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Elements of the Machine Age Architecture
The Industrial Revolution started in English during the mid-18th century kicking off a new era. Steam power provided productive machinery, ship products world wide, and more industrious middle classes. Conservative architects found their world shaken and needed to focus on new theories. Though there were many benefits during the Industrial Revolution, architects were not always noticing the benefits. They were forming into professional institutes since the Revolution threatened to mechanize their aged art.
The early structures were surprisingly beautiful, such as the iron bridge. However, many of the first monuments were designed and built by engineers. Architects were a little busy at the time trying to provide arguements about the uncultivated work of engineers. During this time, there existed a battle of the styles to see what the future of architecture would turn into. New materials entirely changed engineering, such as steel and reinforced concrete. They brought dramatic changes int he way buildings were constructed and caused new design avenues. Now the walls of buildings did not have to carry their own weight! This time was truly a revolution.
Curved glass created an influential design that had never been seen before. Astounding architects such as Burton and Turner made use of cast and wrought iron with glass to create a new style that inspired visitors across the globe. The glass provides smooth curves at gigantic heights. The structure in the photo is the Palm House in Kew Gardens, London. A gorgeous view of design and a structure with assurance.
During the industrial age, bridges became an area for engineers rather than architects. One designer, Brunel, mixed two combinations to create his own type of design. He used his engineering genuis with awe inspiring designs from the past. Using Egyptian-style stone, he designed and watched the Clifton Suspension Bridge being built in England. Iron suspension rods hold the heavy bridge to keep the strong structure sound.
Classical Cast Iron
If you would notice, throughout all of history, Doric columns have always come back in style. They are still used today in expensive homes as a symbol of power and wealth. Doric columns are even used in the southern United States, especially in Louisiana and Texas. During the Industrial World, they were used in construction for government or office buildings to remember who was in charge at the time.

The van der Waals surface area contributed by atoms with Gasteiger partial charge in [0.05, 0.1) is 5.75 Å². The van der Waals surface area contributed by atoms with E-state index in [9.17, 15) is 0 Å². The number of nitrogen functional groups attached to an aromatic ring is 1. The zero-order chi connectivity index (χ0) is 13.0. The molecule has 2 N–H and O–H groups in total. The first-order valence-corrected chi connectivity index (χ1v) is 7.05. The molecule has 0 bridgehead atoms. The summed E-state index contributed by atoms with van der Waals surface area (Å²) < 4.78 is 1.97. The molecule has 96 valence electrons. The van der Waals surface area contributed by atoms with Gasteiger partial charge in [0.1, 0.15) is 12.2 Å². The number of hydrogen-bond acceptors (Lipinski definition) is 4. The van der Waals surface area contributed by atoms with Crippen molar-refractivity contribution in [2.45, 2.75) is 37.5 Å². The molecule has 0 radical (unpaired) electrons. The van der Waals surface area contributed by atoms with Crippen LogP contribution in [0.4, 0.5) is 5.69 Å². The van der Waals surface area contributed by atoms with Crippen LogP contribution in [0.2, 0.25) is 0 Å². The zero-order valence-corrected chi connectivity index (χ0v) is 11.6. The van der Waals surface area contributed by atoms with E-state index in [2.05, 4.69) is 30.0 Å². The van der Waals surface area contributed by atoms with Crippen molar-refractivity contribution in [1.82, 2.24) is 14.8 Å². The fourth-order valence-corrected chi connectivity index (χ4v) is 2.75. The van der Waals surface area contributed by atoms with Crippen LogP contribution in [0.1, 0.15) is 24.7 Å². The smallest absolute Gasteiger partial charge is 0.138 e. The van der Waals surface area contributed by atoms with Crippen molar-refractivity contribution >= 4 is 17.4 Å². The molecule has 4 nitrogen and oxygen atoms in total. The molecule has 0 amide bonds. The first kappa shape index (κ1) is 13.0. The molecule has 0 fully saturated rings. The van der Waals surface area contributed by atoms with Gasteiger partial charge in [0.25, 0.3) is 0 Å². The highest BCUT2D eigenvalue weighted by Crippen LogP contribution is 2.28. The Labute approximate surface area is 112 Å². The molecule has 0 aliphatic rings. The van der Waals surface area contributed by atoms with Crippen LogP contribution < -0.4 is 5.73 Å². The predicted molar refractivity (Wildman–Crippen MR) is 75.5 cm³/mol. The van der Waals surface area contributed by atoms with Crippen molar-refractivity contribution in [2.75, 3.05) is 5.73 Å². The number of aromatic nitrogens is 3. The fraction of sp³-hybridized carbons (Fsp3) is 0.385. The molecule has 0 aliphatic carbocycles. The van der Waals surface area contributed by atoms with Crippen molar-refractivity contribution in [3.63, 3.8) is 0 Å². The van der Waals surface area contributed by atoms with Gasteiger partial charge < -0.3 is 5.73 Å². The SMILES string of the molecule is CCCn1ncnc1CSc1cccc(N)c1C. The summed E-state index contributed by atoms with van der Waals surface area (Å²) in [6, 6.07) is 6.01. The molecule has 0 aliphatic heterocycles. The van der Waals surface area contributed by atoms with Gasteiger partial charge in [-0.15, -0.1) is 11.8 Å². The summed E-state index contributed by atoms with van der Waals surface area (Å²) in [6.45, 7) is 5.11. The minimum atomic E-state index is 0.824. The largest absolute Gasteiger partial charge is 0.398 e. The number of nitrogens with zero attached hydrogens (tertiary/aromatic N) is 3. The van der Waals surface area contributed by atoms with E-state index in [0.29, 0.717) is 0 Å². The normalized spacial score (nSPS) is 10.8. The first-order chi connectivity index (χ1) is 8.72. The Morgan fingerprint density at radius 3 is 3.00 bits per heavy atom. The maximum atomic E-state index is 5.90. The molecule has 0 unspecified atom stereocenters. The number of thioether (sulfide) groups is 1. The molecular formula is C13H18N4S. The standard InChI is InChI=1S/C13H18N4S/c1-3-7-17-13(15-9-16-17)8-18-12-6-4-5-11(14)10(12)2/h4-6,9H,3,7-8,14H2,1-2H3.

Iron and glass structures were a valued marvel during this age. Constructed of curving roofs with delicate iron tracery, these creations were well visited and viewed when first made. Think of them as the mall of your local area; widely visited and filled with people to speak of the latest fashions, spread gossip, and socialize. Great expanses of imported plate glass to view while speaking sparked many a conversation.
Form and Function
The Forth Railway Bridge in Scotland was designed by Benjamin Baker and John Fowler. The defining feature seems to be the many vast steel trusses. The appearance is very dramatic yet it holds an honest construction. Originally the construction was to pursue a belief in functionalism for the public from the architecture world. The bridge has 54,000 tons of steel and was in construction for eight years.
In 1895 Chicago's 14-story Reliance Building was viewed as revolutionary and the beginning of a new architectural world. In a way, it was a new beginning for the skyscraper. The baby's of the skyscraper often had Gothic features and were prototypes for the 20th-century office towers.
One attraction created a spark of every city wanting their own city attraction, the Effel Tower. Then every city desired an iron landmark showing off their artistic side. Lisbon chose the Neo-Gothic Santa Justa street elevator. The reason for this choice seemed to be the dramatic transportation between street levels.
Iron and Glass Roofs
A reminder of Gothic cathedrals was recreated in many public buildings. Iron and glass created spectacular sights and awe inspiring views. Normally to add more of a flair, the roofs are curved or even with a point.
Iron created new design opportunities such as different shapes that could not have been reached before. Many skeletal frames existed with the versatility of iron and forged dinosaur buildings.